When the Lynx earlier this month announced the signing of Shao Ting, a 6-foot forward from China, it meant they were getting an intriguing player with plenty of confidence. After all, in one of her first sessions with local reporters, she was asked if she was star-struck by all the Lynx players. Her response: “I think I’m a star, too.” And why wouldn’t she? Shao, 27, plays in the Women’s Chinese Basketball Association for Beijing, which recently won its second consecutive league championship. She averaged 12.8 points while shooting 55.2 percent from the field. She also played for China in the Rio Olympic Games last summer. After having a few practices with the Lynx, Shao chatted recently with the Star Tribune’s Michael Rand.
Q How has the transition from China to Minnesota gone so far?
A It was a long distance, and I spent 20 hours getting here. I’m a little tired, but I’ve enjoyed every day in Minnesota.
Q What made you want to come here and try to play in the WNBA?
A I think this is a big stage. I think I have the ability to play in the WNBA. I also want to learn some new basketball plays and ways of playing defense. This team is very strong and has won WNBA championships. But I also won a championship in China. So I want to learn something from this team.
Q Did the Lynx specifically appeal to you because of their success?
A I think there are two reasons. The first is I knew [Lynx center Sylvia Fowles], and she played on my team in China on my Beijing club. When we were there, she told me a lot about the Lynx, so I always hoped I could come one day and play on this team and play with her. Another thing is the Lynx are a wonderful team that has won the championship three times. I wanted to join and share in that.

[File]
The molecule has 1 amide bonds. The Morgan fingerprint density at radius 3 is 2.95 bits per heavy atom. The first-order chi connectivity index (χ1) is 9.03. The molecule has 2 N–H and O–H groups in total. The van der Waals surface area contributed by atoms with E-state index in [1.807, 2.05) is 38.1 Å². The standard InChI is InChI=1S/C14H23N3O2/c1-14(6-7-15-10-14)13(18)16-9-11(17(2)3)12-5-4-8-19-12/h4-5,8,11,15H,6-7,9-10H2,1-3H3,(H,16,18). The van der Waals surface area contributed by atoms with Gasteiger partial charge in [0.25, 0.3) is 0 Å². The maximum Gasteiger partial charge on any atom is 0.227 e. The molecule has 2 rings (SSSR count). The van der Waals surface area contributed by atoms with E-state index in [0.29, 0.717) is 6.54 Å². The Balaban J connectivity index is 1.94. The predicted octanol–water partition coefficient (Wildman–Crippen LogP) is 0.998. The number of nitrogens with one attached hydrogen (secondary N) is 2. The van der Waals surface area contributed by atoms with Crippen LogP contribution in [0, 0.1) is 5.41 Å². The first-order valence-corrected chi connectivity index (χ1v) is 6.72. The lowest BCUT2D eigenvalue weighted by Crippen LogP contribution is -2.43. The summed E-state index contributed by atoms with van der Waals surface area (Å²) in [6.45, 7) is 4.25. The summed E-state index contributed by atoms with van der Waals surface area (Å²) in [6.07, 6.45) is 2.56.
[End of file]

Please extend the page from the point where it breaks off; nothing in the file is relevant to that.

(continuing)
Q How much confidence did you gain from playing in the Olympics last year?
A They were a very important experience. They gave me a lot of things to learn. It’s very hard for a student to take part in the Olympic Games. I appreciate my coach, and I learned a lot of things. It was an unforgettable experience.
Q As you said, you’re a doctoral student in China. That’s impressive. How do you balance that with playing basketball?
A I think the most important thing is that when I’m learning at school I should put my focus on studies. When I’m playing basketball, I should focus on training. That’s the key to doing both.
Q How popular is basketball in China?
A It’s becoming more popular, particularly in the university. The national team is playing more international games and is letting the world know China is a winning team.
Q I saw the Lynx having their usual post-practice fun today, including singing happy birthday to one of the players. What do you think of practices here and that element?
A I think it’s very happy to train here. It’s different from China. Everybody comes here and enjoys practice not just to practice. When someone has a birthday, everyone celebrates. I’m enjoying it.